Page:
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01 Mar 2013, 8:36 pm

AardvarkGoodSwimmer wrote:
Sadly, I think you've read the situation correctly. Most likely an older adolescent or adult man tried to force or trickily bully your brother to give oral sex.


This came to mind too. Poor guy. Call police, most definitely. They'll be able to help him and offer resources.



rapidroy
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01 Mar 2013, 9:16 pm

While its still fresh its good to record the date and time of the visit to the resturant that way the security camera if one was installed can ID the potential suspect(s), is important to get that kind of evidence before its discarded, I take it your brother is autistic or very young.



AngelKnight
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02 Mar 2013, 7:49 am

AardvarkGoodSwimmer wrote:
If a person goes to the police to report himself or herself being victimized, whether it's sexual assault, domestic violence, threatening behavior by someone or some other situation, there can be this awkward dynamic in which the police officer is seemingly telling the steps involved in making a report but is also subtly (or not so subtly) trying to discourage the person from making the formal report. I think the police officer does this to reduce case load, and also probably because he or she does want to be criticized by fellow officers for taking a case unlikely to result in prosecution or conviction.

Now, if the person who was victimized instead goes to the police with a friend or family member acting as a low-key advocate, that is likely to change the dynamic. The police officer is considerably more likely to take it seriously and considerably more likely to be professional in a good way.


Enlightened self-interest. Think: a second witness to the behavior of the cop.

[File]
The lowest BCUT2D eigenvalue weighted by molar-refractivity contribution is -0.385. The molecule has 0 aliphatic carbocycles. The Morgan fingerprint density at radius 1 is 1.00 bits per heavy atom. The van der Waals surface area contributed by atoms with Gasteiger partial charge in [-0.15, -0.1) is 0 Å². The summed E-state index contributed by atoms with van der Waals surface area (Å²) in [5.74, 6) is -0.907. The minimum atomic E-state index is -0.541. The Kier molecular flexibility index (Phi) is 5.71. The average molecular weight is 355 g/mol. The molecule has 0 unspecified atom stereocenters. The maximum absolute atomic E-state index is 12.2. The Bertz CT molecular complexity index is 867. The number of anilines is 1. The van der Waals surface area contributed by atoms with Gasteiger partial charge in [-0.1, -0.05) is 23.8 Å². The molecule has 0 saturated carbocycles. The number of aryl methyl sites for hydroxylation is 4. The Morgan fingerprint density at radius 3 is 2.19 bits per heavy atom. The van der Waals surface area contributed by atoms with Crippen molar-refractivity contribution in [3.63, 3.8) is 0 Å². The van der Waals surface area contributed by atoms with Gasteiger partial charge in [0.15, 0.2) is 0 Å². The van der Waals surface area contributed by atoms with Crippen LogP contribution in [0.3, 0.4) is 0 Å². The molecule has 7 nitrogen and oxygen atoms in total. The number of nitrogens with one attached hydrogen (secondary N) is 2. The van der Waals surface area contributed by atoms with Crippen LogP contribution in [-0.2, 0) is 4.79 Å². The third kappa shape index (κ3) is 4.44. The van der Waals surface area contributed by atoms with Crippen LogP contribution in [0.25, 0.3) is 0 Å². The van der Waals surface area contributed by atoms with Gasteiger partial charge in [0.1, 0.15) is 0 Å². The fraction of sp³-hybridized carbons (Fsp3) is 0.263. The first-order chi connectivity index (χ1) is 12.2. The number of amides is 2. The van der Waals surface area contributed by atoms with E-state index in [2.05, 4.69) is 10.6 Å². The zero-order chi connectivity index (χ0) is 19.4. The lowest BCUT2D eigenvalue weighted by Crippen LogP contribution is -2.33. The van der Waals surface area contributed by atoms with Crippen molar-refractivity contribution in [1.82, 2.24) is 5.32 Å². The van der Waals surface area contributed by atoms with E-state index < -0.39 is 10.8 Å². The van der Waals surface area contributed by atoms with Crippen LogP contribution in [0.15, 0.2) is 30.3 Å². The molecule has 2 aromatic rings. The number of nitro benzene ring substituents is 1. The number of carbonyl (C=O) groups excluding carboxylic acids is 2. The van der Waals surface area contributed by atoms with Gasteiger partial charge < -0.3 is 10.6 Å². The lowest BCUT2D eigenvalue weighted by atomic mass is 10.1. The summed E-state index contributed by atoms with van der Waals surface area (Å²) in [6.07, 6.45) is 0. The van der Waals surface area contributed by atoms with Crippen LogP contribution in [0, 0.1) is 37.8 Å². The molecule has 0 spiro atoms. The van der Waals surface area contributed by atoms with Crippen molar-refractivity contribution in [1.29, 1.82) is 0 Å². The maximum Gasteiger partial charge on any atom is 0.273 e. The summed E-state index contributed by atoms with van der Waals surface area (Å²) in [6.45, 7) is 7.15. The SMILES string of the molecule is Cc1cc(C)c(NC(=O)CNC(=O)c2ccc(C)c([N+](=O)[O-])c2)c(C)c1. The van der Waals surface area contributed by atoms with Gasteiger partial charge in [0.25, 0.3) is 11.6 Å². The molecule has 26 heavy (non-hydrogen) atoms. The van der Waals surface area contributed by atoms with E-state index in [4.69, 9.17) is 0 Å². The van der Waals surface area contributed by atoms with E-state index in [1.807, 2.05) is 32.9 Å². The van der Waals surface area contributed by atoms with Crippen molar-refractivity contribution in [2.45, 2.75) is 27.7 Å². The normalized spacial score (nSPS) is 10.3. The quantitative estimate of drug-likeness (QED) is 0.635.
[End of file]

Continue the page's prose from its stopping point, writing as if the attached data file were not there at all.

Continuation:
CockneyRebel
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03 Mar 2013, 8:46 pm

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LennytheWicked
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16 Mar 2013, 6:34 am

We weren't able to figure out what actually happened, the police have done nothing.

The school has agreed not to take him back to Wendy's or leave him unsupervised around this area, and I taught him how to wind someone (how to find and hit the solar plexus).

Sam can't talk, by the way, he has really bad motor dysfunction.

He seems to have recovered emotionally but I can't be sure.



John_Browning
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16 Mar 2013, 11:26 am

LennytheWicked wrote:
We weren't able to figure out what actually happened, the police have done nothing.

The school has agreed not to take him back to Wendy's or leave him unsupervised around this area, and I taught him how to wind someone (how to find and hit the solar plexus).

Sam can't talk, by the way, he has really bad motor dysfunction.

He seems to have recovered emotionally but I can't be sure.

Can he make a crude, even stick figure sketch of what happened? Just because he's acting fine doesn't mean he is in the long term and may need serious help!